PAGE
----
As I walked into the kitchen, I saw two geckos running toward each other. I stopped in my tracks, afraid that they would both run towards me to attack. But, as I stood there, they began attacking each other.
After a few seconds of dueling, one took the upperhand and bit the others head–I mean, literally, one had the geckos head completely in its mouth. They stood there for awhile, long enough for me to run to my room, grab my camera, and take a few pictures (unfortunately, none came out clearly). But it was such an interesting sight. After a few more minutes of staying still, the other finally broke out of its mouth somehow. They must have gotten tired of dueling, because they just went their separate ways.
The rainy season has begun here and with it has come a welcomed break from the heat. But on the downside comes driving in the rain often and a great increase in the mosquito population. Mosquitoes must have water to lay their eggs in to complete their life cycle, and the rainy season offers an abundance of ideal places for mosquitoes to lay eggs. Some species of mosquitoes can go from an egg to an adult in just 4 days.
A few weeks, ago I had stopped at a street side electric shop to see if I could find a bug light to buy to aid in keeping the mosquito population at a minimum inside my house. I didn’t know the exact name in Khmer, but I asked if the shop had mosquito lights. But all this inquiry received was a very puzzled look from the salesman, and I realized that I did not know the proper name for it in Khmer. I thought for a moment and then asked if they had a light for killing mosquitoes in Khmer. With this, the look of puzzlement left the salesman’s face, and I was led to a shelf with several bug lights on it. In Khmer, the name for the bug light literally means ‘machine electrocuting mosquitoes.’ Which is a fitting name, since the blue lights are only a lure to draw the mosquitoes in where they are electrocuted to death. It may sound cruel, but I have yet to meet anyone who is upset by the death of mosquitoes.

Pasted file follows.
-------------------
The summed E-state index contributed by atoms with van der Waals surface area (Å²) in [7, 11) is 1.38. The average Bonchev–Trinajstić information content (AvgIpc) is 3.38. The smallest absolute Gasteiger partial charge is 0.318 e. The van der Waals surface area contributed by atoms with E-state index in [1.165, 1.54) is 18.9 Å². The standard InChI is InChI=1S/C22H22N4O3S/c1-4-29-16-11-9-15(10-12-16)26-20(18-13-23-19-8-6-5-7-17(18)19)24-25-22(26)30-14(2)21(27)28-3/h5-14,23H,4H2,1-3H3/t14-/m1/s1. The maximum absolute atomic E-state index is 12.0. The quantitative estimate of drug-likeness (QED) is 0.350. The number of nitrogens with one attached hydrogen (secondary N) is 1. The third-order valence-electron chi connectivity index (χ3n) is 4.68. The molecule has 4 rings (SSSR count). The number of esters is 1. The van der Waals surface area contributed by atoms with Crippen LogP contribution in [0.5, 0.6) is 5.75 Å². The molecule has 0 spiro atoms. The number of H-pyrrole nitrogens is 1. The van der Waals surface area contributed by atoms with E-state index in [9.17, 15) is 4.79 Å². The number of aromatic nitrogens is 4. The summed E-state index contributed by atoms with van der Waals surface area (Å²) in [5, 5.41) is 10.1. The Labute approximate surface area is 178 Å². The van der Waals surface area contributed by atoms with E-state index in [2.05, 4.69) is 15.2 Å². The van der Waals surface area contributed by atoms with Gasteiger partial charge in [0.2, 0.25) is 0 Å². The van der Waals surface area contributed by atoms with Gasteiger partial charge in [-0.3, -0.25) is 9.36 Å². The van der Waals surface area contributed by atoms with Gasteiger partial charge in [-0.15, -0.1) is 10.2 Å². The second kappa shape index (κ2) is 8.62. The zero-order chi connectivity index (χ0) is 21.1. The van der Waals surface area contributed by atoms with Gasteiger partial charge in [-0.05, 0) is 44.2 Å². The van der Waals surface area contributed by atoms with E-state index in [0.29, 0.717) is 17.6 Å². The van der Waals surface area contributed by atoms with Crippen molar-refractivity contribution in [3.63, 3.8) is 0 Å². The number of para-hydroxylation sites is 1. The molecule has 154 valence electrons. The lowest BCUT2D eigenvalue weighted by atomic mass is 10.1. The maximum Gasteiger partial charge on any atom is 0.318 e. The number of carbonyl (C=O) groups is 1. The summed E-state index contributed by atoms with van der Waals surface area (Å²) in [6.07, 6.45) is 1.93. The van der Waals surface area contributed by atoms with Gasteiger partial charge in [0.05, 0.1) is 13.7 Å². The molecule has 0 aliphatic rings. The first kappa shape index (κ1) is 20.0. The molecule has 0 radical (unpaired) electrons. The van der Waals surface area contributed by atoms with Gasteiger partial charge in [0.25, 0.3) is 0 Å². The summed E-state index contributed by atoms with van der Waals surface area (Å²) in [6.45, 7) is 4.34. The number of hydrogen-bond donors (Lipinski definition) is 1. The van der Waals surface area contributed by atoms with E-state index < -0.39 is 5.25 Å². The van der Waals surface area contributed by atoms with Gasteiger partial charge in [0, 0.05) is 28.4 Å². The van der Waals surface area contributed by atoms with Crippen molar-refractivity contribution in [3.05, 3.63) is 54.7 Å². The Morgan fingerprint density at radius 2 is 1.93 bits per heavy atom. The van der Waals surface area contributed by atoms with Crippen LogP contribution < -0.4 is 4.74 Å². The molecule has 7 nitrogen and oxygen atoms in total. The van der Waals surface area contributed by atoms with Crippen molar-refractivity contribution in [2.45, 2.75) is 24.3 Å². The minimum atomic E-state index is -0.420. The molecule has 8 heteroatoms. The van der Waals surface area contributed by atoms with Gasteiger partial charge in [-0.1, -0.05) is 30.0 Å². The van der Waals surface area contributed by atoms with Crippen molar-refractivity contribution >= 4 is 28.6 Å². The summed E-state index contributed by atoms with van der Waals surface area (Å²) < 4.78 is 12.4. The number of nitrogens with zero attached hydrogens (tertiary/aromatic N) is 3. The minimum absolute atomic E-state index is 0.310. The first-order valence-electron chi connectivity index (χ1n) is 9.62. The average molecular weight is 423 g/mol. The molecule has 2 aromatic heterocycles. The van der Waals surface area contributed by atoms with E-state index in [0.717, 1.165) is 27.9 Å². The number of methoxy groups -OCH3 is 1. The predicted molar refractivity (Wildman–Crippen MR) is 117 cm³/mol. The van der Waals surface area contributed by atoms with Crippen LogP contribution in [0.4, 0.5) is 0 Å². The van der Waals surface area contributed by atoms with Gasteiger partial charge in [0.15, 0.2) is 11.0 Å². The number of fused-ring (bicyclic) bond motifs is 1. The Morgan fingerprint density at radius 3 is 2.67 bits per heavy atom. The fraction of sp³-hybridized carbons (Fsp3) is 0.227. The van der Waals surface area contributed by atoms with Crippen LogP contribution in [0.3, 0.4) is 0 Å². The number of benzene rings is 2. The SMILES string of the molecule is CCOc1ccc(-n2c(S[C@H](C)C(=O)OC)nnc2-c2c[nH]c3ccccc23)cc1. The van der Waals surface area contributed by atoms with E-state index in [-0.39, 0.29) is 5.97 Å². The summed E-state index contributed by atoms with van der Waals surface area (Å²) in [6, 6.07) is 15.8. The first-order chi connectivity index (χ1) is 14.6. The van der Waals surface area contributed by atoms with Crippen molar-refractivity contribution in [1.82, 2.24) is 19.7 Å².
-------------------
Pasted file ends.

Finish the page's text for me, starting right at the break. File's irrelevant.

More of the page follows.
I recently bought another bug light at a shop along the road close to where I live. I had tried and failed to buy one a few months ago at this shop, and I thought that they just didn’t have them. However, this time knowing the proper name, when I told the store owner what I wanted, he quickly pulled one out from under the counter.
Inch by inch, I am moving forward in my ability to communicate. It is a slow process, but every so often a small but encouraging breakthrough occurs.
Yes, that is right! Fried crickets. There are many food carts along the streets here in the city. Most of the food is fairly typical dishes that one would expect to see here and an assortment of fruits and vegetables. However, when I see the food carts with crickets and a variety of other bugs, I always think to myself that I can’t really believe that people eat things like that. But having said that, Daniel and I recently, under much pressure from some Cambodian friends, gave them a try. My thought is still that a fried cricket is something that is better to be seen than tasted. From my observation people here eat them like snack. So instead of grabbing a bag of potato chips or pretzels, they snack on a few freshly fried crickets. And as you can see from the picture, if you don’t like fried crickets, there are plenty of other fried bugs to choose from.
This is the first of a series of posts that Daniel and I are starting called: “Things Along the Road…” We will basically be trying to capture pictures and share a few thoughts about, as the title says, things along the road. So be watching for more posts in the weeks ahead.